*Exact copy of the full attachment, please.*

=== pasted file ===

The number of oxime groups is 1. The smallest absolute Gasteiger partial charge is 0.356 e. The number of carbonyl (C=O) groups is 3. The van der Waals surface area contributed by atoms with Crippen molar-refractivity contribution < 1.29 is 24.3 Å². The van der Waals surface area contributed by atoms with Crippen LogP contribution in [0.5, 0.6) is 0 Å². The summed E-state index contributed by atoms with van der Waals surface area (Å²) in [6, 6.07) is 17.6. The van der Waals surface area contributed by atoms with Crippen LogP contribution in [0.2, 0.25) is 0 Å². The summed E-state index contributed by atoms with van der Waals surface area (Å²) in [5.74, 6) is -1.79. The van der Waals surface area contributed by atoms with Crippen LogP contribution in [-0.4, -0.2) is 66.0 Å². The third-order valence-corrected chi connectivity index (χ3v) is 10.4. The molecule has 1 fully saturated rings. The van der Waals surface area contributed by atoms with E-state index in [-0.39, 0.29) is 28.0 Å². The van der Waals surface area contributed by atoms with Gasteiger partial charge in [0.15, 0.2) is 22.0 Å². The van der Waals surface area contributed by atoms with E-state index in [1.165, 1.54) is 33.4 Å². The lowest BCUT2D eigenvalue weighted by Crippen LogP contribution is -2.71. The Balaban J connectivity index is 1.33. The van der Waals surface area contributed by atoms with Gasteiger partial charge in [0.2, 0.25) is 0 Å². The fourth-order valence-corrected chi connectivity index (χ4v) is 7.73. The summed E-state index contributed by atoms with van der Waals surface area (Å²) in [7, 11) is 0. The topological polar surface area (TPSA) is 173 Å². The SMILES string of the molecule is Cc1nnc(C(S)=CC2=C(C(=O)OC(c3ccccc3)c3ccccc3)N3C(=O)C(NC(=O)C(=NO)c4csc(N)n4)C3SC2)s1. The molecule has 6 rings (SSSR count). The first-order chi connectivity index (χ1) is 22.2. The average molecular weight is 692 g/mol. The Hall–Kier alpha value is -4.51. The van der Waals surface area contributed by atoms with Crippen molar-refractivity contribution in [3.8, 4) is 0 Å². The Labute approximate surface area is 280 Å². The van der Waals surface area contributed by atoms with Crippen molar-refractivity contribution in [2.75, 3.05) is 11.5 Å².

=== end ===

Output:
The number of oxime groups is 1. The smallest absolute Gasteiger partial charge is 0.356 e. The number of carbonyl (C=O) groups is 3. The van der Waals surface area contributed by atoms with Crippen molar-refractivity contribution < 1.29 is 24.3 Å². The van der Waals surface area contributed by atoms with Crippen LogP contribution in [0.5, 0.6) is 0 Å². The summed E-state index contributed by atoms with van der Waals surface area (Å²) in [6, 6.07) is 17.6. The van der Waals surface area contributed by atoms with Crippen LogP contribution in [0.2, 0.25) is 0 Å². The summed E-state index contributed by atoms with van der Waals surface area (Å²) in [5.74, 6) is -1.79. The van der Waals surface area contributed by atoms with Crippen LogP contribution in [-0.4, -0.2) is 66.0 Å². The third-order valence-corrected chi connectivity index (χ3v) is 10.4. The molecule has 1 fully saturated rings. The van der Waals surface area contributed by atoms with E-state index in [-0.39, 0.29) is 28.0 Å². The van der Waals surface area contributed by atoms with Gasteiger partial charge in [0.15, 0.2) is 22.0 Å². The van der Waals surface area contributed by atoms with E-state index in [1.165, 1.54) is 33.4 Å². The lowest BCUT2D eigenvalue weighted by Crippen LogP contribution is -2.71. The Balaban J connectivity index is 1.33. The van der Waals surface area contributed by atoms with Gasteiger partial charge in [0.2, 0.25) is 0 Å². The fourth-order valence-corrected chi connectivity index (χ4v) is 7.73. The summed E-state index contributed by atoms with van der Waals surface area (Å²) in [7, 11) is 0. The topological polar surface area (TPSA) is 173 Å². The SMILES string of the molecule is Cc1nnc(C(S)=CC2=C(C(=O)OC(c3ccccc3)c3ccccc3)N3C(=O)C(NC(=O)C(=NO)c4csc(N)n4)C3SC2)s1. The molecule has 6 rings (SSSR count). The first-order chi connectivity index (χ1) is 22.2. The average molecular weight is 692 g/mol. The Hall–Kier alpha value is -4.51. The van der Waals surface area contributed by atoms with Crippen molar-refractivity contribution in [3.8, 4) is 0 Å². The Labute approximate surface area is 280 Å². The van der Waals surface area contributed by atoms with Crippen molar-refractivity contribution in [2.75, 3.05) is 11.5 Å².